Investment trusts fight back

Is the tide turning for investment trusts? David Prosser thinks so.

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It’s always darkest just before dawn. At the end of last year, many investment trusts were on their knees, battered by unfavourable market conditions and a seeming loss of faith – particularly among institutional investors. But after a woeful year of performance in 2023, investment trusts bounced back strongly during the first half of 2024, with the sectors that had previously struggled most leading the recovery.

The average investment trust delivered a share price return of almost 8% over the six months to the end of June, but many did far better. The technology sector led the way with a return of 28%, but growth capital and private equity weren’t far behind, both turning in more than 20%.

“Investment trusts bounced back strongly during the first half of 2024, with the sectors that had previously struggled most leading the recovery.”

David Prosser

David Prosser

What lessons should we learn from this resurgence? There are several.

First, the way in which investment trusts have bounced back this year underlines the importance of that basic rule of investment – that you must always look through the market’s ups and downs to take a long-term view. Anyone who panicked and sold their investment trust holdings at the end of last year may have turned paper setbacks into real-life losses – and then missed out on the recovery.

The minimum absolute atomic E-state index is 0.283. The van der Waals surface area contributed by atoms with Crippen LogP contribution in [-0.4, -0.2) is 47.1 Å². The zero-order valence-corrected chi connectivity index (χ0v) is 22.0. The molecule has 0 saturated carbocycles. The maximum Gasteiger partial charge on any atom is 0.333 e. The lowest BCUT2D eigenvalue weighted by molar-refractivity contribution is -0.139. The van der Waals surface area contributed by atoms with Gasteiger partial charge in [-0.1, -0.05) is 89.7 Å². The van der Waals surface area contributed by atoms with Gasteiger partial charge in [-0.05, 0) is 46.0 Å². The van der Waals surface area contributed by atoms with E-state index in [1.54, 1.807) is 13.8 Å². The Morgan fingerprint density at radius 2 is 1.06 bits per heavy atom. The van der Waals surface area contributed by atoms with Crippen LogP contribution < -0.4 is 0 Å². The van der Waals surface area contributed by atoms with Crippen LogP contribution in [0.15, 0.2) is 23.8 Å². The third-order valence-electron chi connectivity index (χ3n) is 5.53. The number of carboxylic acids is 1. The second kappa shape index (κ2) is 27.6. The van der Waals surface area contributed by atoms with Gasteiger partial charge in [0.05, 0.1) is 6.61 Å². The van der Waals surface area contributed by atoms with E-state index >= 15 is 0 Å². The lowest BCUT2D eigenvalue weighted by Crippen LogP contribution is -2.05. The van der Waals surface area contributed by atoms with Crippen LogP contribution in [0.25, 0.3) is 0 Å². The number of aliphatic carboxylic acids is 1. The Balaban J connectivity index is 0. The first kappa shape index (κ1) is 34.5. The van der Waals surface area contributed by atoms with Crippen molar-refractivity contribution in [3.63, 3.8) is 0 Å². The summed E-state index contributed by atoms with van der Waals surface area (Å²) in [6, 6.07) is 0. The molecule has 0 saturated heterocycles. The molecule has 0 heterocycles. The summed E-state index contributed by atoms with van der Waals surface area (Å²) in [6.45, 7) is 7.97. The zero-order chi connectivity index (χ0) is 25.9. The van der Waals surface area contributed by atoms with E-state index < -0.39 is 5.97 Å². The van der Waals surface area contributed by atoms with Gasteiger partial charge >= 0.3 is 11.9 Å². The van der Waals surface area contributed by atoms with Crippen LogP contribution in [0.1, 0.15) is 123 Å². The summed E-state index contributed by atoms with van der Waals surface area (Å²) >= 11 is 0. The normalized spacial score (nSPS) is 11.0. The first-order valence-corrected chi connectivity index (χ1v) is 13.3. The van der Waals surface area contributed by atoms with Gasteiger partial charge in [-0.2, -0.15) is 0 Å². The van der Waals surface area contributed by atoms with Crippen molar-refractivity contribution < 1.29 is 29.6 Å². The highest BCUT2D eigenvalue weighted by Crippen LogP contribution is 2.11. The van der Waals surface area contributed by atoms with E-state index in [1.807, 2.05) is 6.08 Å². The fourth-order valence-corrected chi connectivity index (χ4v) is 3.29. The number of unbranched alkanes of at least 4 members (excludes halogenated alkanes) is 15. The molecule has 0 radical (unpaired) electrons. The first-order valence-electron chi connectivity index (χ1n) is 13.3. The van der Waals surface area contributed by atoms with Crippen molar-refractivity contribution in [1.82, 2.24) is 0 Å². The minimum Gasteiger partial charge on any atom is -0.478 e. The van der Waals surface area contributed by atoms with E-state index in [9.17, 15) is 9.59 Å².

A second takeaway is that the structure of investment trusts creates additional opportunities. Many investors feel uncomfortable that the share price of a trust will typically trade at a premium or discount to the value of the underlying assets; this is a function of the closed-ended nature of the funds. Sometimes, however, those valuations get completely out of sync with reality, and investors can benefit. Some of this year’s very strong performance by private equity funds, for example, reflects the fact that they began the year trading at very high discounts. But these have now narrowed, meaning returns for investors are boosted in two ways – a rise in the value of the underlying portfolio, and an additional rise in the share price as the discount to the underlying portfolio reduces.

Lesson number three is that investment trusts are not simply hostages to fortune. Even leaving aside the asset allocation and stock picking decisions made by managers, there are actions that the trust’s board can – and do – take to support investors. Indeed, they are duty-bound to explore all such possibilities. The first half of the year saw record numbers of share buybacks by investment trusts, which narrowed discounts and underpinned stronger performance. Corporate activity, including mergers and acquisitions, was unusually high, and several trusts cut fees. All of which played a part in the sector’s recovery.

Clearly, investment trusts still face challenges. Like all collective funds, they operate in volatile markets that may yet fall away once again.

Nevertheless, the first six months of 2024 give plenty of reason for optimism about what lies ahead. Rumours of the demise of investment trusts look, once again, to be premature.